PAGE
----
2. Put the flours and salt into a large mixing bowl, add the seeds and stir to mix. (If you're using fast-action dried yeast, stir this into the flour mixture.) Make a well in the centre and add the olive oil, honey, yeast mixture and remaining water (all of it if using dried yeast).  Stir with a wooden spoon to combine, adding more flour if the dough seems too wet.  It should be soft, but not sticky. (I kept the seeds and the sweet potato out until I had kneaded the dough for a while then I added them in to finish the kneading.)
3. Press the dough into a ball, then knead on a lightly floured surface for about 5-10 mins until smooth.  Place in a lightly oiled bowl, cover with lightly oiled cling film and leave the dough to rise in a warm part of the kitchen for an hour or so until doubled in size.
4. Punch the dough down onto a lightly floured surface and knead it lightly.  Divide into two pieces and shape each one into a round loaf.  Place each on a lightly oiled large baking sheet and cover with lightly oiled cling film.  Leave to prove in a warm spot until almost doubled in size.
5. Heat the oven to 200C/GM 6.  Remove the cling film and brush a thin layer of milk over the loaves.  Bake for about 20-25 mins until light golden in colour.  The loaves should sound hollow when tapped underside.  Leave to cool on a wire rack.  Best served slightly warm.


Thanks for a fun and healthy challenge, Sally. 

15 comments:

  1. Love the idea of sweet potato in bread - one to try soon. I bet it's fab with soup...and yes, even with teens the odd vegetable cloaking device goes down well in getting 5 a day into them.

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  2. Sally - I think the sweet potato is very tasty. And, yes, the vegetable cloaking is quite good for my husband too! Thanks for commenting - loved the challenge.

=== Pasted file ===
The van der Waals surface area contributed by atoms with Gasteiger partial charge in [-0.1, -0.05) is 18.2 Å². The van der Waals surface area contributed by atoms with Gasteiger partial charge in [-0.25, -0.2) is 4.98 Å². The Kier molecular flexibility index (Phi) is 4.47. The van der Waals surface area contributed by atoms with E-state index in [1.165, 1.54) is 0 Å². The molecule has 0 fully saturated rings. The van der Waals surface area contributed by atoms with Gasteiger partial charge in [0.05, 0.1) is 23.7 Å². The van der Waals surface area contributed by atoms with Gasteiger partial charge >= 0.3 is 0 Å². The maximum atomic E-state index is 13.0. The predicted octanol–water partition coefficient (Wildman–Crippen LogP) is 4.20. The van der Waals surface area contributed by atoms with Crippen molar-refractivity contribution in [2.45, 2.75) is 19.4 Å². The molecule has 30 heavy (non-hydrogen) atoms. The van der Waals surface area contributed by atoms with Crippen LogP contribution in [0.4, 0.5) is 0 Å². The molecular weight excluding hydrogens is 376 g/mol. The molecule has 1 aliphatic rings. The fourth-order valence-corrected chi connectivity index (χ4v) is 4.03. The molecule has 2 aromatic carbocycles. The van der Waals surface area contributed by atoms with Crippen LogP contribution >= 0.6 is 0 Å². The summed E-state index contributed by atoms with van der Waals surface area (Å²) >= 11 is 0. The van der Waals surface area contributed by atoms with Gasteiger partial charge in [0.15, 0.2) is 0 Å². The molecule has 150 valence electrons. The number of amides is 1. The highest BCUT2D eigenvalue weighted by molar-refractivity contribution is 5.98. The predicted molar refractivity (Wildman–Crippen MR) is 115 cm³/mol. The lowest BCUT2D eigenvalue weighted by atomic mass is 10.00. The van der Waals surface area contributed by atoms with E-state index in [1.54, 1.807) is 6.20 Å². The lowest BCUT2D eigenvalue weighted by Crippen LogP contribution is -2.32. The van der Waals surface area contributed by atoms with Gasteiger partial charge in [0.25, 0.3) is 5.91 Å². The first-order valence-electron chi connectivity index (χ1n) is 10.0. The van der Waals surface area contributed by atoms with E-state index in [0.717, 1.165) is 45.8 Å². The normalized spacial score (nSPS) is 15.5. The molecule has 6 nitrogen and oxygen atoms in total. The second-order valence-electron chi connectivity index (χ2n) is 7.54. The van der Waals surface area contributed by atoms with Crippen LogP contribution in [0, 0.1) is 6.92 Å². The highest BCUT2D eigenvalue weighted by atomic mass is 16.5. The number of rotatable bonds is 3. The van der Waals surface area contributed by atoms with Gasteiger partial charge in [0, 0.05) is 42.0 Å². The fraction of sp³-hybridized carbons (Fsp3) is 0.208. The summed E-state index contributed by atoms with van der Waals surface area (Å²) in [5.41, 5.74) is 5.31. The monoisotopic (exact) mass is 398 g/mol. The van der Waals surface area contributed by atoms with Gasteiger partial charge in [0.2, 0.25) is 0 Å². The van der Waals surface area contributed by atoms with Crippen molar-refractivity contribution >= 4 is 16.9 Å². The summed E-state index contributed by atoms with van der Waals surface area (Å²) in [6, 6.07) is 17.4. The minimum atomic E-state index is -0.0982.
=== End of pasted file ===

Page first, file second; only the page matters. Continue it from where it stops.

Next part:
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  3. Oh I love the sound of them both.

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  4. Ah, I like your sweet potato adaption. In the past, all the sweet potato baked goods I have seen contain cooked, pureed sweet potato - but that adds a lot of extra work to the process. I think your idea of just grating the sweet potato would suit me more! Thanks; great idea.

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  5. your bread looks so moist and soft.. lovely!

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  6. Love the idea of a sweet potato bread and making a yeasted bread with vegetables added will I think be my next test.

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  7. Wow these both look and sound amazing. I've never seen courgette bread before and it looks so light and tender. Love how the shreds of sweet potato are still visable too. I'm so impressed

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  8. Oh how I love fresh from the oven homemade bread. Both are gorgeous looking and I can almost feel the delicious smell...mmmm... love the additions of vegetables.

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  9. Both of these breads look delicious! Makes me glad I looked at this right before lunch!

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  10. Shaheen - yes, great way to make bread more nutricious. I can imagine you would have done an amazing combination if you had been doing this challenge.

    Sarah - I don't generally do faff. It needs to be quick and simple.

    J - yes, especially the courgette one - really soft and fluffy.

    Louise - the sweet potato bread is excellent - I recommend it. In fact, my 3 year old has eaten tonnes of it today - he can't get enough.

    Katie - thanks - both great breads.

    Renata - thank you - it is also so satisfying to make your own bread - makes me feel like a domestic goddess!

    Valerie - Thanks. :-)

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  11. Those courgette rolls look amazing!

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  12. Your cluster bread is so pretty - one of my favourite bread shapes.

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  13. 2 loaves for 1 challenge I'm very impressed! That sweet potato loaf looks delicious. Good convert vegetable work.

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  14. Alex - help - I am finding it impossible to access your blog - not sure what is going wrong - any ideas?